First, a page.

This is taken from pages 24 – 37 of TPTG’s “The Social Crisis in Greece”
I have only published this part of the text as it’s the part that’s most interesting and original. The rest (although available above as a pdf) is mostly stodgy stuff excessively saturated with statistics and seems to add almost nothing new to what TPTG and others have said elsewhere (other than the precise detailed minutae of how screwed the Greek proletariat has become).
Let’s start with some necessary general remarks first: the capitalist state ensures the subjugation of workers in general to capital in general. The capitalist state protects and develops productively both capital and labour power, in general, or at least it is forced to do it. Capitalist accumulation is therefore dependent on the abundance, mobility and availability of labour power, while, on the other hand, during crises of reproduction of capitalist relations that end up in the devalorization of surplus capital, labour power may be made redundant to a large extent. Migrant populations, whether they are refugees or not, or whether they have left a middle class life behind or not, are part of the global working class, driven away (mainly) by local or global devalorization policies. Therefore, an analysis of their use or non-use by capital should be placed within a broader analysis of global, supra-national and national processes of capital accumulation. Consequently, any analysis which is dominated by a discourse on “anti-immigrant” or “pro-immigrant” state policies is quite misleading and irrelevant – in the same way that it would be misleading and pointless to claim that the state could be either “anti-worker” or “pro-worker”.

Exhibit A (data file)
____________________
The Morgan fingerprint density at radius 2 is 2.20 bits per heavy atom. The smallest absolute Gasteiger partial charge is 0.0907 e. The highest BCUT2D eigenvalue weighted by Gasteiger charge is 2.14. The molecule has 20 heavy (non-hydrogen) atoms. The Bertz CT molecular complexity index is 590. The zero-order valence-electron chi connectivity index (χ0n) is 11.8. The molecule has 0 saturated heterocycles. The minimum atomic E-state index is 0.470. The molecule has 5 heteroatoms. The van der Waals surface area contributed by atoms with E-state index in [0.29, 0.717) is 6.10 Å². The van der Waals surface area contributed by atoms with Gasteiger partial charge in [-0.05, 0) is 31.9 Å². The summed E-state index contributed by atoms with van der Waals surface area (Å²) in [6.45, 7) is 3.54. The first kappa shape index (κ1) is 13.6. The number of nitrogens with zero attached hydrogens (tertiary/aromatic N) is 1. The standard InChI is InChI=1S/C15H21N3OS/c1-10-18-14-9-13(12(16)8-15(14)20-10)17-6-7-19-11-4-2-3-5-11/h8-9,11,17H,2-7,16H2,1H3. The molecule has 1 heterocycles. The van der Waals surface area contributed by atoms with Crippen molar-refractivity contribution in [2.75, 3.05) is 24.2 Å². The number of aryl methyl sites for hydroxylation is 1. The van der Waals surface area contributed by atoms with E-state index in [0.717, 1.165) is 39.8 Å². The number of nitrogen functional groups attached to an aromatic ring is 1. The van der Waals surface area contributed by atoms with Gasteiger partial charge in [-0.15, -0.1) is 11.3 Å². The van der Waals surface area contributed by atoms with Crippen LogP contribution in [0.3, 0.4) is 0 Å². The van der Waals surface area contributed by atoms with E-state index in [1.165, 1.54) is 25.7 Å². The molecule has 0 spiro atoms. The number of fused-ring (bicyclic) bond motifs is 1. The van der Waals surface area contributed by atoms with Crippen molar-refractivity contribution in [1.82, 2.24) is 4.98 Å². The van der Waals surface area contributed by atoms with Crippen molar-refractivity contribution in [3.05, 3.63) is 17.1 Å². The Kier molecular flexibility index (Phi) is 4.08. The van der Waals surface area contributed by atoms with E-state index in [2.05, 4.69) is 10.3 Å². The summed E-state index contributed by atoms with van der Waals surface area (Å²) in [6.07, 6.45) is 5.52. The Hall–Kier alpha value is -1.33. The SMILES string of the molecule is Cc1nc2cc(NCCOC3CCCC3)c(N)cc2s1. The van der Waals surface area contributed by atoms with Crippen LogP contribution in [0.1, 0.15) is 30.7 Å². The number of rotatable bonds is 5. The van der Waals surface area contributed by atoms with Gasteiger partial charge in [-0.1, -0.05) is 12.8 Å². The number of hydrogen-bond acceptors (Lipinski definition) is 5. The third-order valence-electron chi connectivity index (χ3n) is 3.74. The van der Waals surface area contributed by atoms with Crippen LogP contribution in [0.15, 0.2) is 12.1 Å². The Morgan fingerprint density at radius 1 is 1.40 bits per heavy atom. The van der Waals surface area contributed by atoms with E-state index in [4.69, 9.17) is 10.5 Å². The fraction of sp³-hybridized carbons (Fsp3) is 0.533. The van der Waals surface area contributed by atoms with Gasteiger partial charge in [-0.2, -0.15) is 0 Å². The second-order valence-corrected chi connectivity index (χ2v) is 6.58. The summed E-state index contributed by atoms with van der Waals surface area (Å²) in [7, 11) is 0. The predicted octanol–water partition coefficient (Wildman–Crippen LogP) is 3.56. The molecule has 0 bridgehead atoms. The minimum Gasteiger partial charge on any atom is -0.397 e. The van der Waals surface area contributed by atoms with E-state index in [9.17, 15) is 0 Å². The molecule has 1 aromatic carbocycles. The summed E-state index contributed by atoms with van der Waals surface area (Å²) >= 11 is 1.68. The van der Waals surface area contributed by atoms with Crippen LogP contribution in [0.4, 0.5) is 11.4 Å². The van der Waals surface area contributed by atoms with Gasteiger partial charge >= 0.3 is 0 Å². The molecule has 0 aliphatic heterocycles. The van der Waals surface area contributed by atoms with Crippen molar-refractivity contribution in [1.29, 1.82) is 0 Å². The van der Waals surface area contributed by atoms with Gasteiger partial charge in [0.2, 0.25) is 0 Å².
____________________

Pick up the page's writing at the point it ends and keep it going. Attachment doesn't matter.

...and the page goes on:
On the other hand, if it is true that each capitalist state needs and breeds divisive or even racist ideologies (that may also emanate from below) to keep the working class fragmented and trapped within national, racial or gender categories, it is equally true that it cannot allow civil wars among the separated parts of the working class. That is why it uses unifying, integrationist and antiracist practices to further the accumulation process. It’s obvious that the tension between its conflicting policies are contingent in a given period upon several factors, both economic and political.
More concretely now, while the vast majority of the left and anti-authoritarian analyses regarding the state management of immigration focuses on physical or geographical exclusion (mainly through an excessive use of the term “borders”), we are more inclined to look into the differentiated capitalist strategies adopted for the inclusion, control, regulation and exploitation of those migratory populations who are superfluous in the countries of origin to suit the needs of capital accumulation in the countries of their destination.1 Therefore, within the EU hierarchical structure of divergent capitalist policies, the varied management of the recent migration influx reflected different and even conflicting aims of the separate nation-states.
According to Eurostat, in 2015, EU member states received over 1.2 million first time asylum applications, a number more than double that of the previous year.2
The highest number of first time applicants was registered in Germany. In August 2015, the German government announced that it expected to receive 800,000 asylum applications by the end of the year.3 Between January and December 2015 almost a million of asylum seekers were registered in Germany (although the actual asylum applications in 2015 were only 476,649 because many asylum seekers had not formally applied for asylum yet, knowing that they would not get it, or because they moved on to other EU states). According to the German central register for foreign citizens, from October 2015 the migrant population had increased by 820,000 people (of them, 340,000 come from EU states, 260,000 from war regions and 120,000 from Western Balkans).4